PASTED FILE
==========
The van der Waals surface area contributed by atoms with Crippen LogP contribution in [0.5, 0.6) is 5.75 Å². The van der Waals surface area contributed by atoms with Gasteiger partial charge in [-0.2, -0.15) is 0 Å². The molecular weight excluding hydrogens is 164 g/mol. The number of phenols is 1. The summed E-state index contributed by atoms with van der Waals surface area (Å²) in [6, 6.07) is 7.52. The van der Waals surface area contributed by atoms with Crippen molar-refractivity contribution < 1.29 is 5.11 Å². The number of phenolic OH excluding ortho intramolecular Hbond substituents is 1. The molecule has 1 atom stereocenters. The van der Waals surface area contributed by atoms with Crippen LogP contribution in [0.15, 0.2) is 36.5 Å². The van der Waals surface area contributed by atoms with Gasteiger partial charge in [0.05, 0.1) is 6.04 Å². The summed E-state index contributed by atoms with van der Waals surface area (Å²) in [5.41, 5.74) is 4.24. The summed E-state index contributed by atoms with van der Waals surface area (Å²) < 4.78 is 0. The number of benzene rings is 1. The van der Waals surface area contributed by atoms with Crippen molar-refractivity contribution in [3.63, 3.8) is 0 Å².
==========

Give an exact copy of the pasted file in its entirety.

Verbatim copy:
The van der Waals surface area contributed by atoms with Crippen LogP contribution in [0.5, 0.6) is 5.75 Å². The van der Waals surface area contributed by atoms with Gasteiger partial charge in [-0.2, -0.15) is 0 Å². The molecular weight excluding hydrogens is 164 g/mol. The number of phenols is 1. The summed E-state index contributed by atoms with van der Waals surface area (Å²) in [6, 6.07) is 7.52. The van der Waals surface area contributed by atoms with Crippen molar-refractivity contribution < 1.29 is 5.11 Å². The number of phenolic OH excluding ortho intramolecular Hbond substituents is 1. The molecule has 1 atom stereocenters. The van der Waals surface area contributed by atoms with Crippen LogP contribution in [0.15, 0.2) is 36.5 Å². The van der Waals surface area contributed by atoms with Gasteiger partial charge in [0.05, 0.1) is 6.04 Å². The summed E-state index contributed by atoms with van der Waals surface area (Å²) in [5.41, 5.74) is 4.24. The summed E-state index contributed by atoms with van der Waals surface area (Å²) < 4.78 is 0. The number of benzene rings is 1. The van der Waals surface area contributed by atoms with Crippen molar-refractivity contribution in [3.63, 3.8) is 0 Å².